You could say Kirin breweries of Japan has been ‘dying’ to expand in Australia.

Its home market is aging, literally dying as Japan gets older: fewer young consumers are drinking beer or even spirits. The high yen means Kirin can convert is falling cashflows into cheaper Australian and New Zealand dollars (as can other Japanese grog groups such as Suntory and Asahi) and pick up assets and growth on the cheap.

Australian and New Zealand juice, milk and now beer assets are undervalued by local investors who ascribe no strategic value to them, except when someone like Kirin comes calling.

So now the Japanese takeover of the Australasian beverages industry is all but complete with Kirin the dominant player after winning approval from independent Lion Nathan directors for a mop up bid.

The way Australian investors have eagerly sold Australian food and beverage assets to the Japanese makes a mockery of the debate about the inroads Chinese companies want to make into Australia and Chinese influence.

In terms of the Australian economy and media Kirin is now one of the biggest spenders on marketing and will control the fortunes of the Australian newspaper, magazine and TV and radio businesses. It will be a sponsor of cricket or rugby league and a host of other events. The argument over Chinalco investing in Rio Tinto (run by a London-based collection of incompetents) pales behind the importance now Kirin has now assumed in everyday Australian life.

The Japanese will control a good part of the milk, fruit juice, beer and spirits we drink every day and the marketing of them.

Control of Lion will mean Kirin has its foot on the major milk producer in National Foods, plus the major player in NSW, Dairy Farmers (nice one by Graeme Samuel’s ACCC). It also has the major juice operator in Berri and now the country’s second biggest beer group.

Rival Suntory bought the Australian and New Zealand operations (Red Bull, juices) of the Frucor division of France’s Danone last month for around $1 billion. Kirin was an underbidder there, as were other Japanese and Australian groups.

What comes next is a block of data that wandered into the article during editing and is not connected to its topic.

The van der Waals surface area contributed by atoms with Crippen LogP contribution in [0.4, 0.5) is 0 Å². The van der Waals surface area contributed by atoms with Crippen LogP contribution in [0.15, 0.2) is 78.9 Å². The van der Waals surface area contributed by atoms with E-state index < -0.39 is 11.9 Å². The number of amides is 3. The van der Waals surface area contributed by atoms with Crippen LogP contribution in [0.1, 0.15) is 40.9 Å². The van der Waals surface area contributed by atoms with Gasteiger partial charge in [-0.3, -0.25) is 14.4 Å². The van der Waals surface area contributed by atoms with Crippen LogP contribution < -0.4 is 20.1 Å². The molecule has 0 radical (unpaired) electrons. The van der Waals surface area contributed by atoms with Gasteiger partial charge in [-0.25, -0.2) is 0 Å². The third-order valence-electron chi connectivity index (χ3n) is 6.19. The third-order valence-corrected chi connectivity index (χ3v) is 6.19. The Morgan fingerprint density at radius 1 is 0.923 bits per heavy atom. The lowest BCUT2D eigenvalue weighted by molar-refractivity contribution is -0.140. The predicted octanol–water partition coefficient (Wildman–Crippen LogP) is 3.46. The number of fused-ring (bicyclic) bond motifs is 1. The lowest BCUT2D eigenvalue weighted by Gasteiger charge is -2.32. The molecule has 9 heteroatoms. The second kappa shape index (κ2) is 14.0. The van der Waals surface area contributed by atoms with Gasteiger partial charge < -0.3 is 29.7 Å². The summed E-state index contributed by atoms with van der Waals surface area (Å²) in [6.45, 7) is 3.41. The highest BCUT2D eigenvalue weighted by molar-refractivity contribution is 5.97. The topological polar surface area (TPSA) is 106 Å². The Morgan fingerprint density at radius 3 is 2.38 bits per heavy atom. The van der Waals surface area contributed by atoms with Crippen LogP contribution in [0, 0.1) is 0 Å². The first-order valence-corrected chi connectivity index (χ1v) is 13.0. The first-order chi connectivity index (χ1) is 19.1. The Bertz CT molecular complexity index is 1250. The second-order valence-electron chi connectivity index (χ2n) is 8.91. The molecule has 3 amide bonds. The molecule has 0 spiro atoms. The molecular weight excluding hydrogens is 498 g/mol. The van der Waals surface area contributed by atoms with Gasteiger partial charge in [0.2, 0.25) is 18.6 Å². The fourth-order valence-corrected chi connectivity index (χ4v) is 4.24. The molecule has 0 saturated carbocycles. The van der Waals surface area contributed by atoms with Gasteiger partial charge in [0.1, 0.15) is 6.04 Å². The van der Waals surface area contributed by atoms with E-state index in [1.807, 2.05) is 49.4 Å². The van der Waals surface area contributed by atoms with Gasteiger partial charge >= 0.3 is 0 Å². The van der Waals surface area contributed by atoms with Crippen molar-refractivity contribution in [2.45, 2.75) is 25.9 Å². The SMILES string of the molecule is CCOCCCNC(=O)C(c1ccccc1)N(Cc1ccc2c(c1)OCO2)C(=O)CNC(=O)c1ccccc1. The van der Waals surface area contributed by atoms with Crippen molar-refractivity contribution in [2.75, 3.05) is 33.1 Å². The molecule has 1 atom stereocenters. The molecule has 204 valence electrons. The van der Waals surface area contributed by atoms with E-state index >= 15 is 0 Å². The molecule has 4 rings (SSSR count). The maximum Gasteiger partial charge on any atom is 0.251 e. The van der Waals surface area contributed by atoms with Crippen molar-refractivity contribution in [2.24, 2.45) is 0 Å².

Suntory beat Kirin (through its subsidiary National Foods) and Asahi Breweries of Japan, as well as soft drink heavyweights Coca Cola Amati for Frucor.

Late last year Kirin used Lion Nathan as the vehicle in an attempted takeover offer for Coca Cola Amatil that went nowhere because the US parent of CCA (The Coca Cola Company) wouldn’t agree.

Lion Nathan’s key brands are Tooheys, Boags, Castlemaine, XXXX, Hahn and Swan in Australia plus Steinlager and Speights in New Zealand. Key Wine brands include Wither Hills, St Hallett, Preece, Petaluma and Argyle. It also distributes Becks and Heineken premium beers in Australia.

Kirin will pay the equivalent of $12.22 for each Lion Nathan share it does not already own (that’s around 54%).

The price includes $11.50 per share to be paid by Kirin, and another 72 cents to be paid by Lion Nathan as a fully-franked cash component.

The deal values Lion Nathan at $6.5 billion.

Kirin has done some interesting shuffling of assets in Australia in recent years. It originally had a dominant stake in the San Miguel group of the Philippines. It bought Boags’ brewing business in Tasmania, then Berri Juices and then National Foods. Around 18 months ago Kirin shuffled those, doing a deal with San Miguel to buy National Foods and Berri and Lion Nathan. Kirin then bid heavily for Dairy Farmers when the farmer owners of the NSW co-operative saw the money and wanted to run.

Then, the attempt to use Lion to grab CCA. When that failed, the market watched and waited for Lion to be approached, but failed to mark up the shares. That happened last week and now Kirin (ACCC willing, and haven’t they been willing) has assembled the dominant beverages group in Australia. All it needs is another liquor business, perhaps the private equity owned Independent Liquor in NZ.


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Peter Fray
Peter Fray
Editor-in-chief of Crikey
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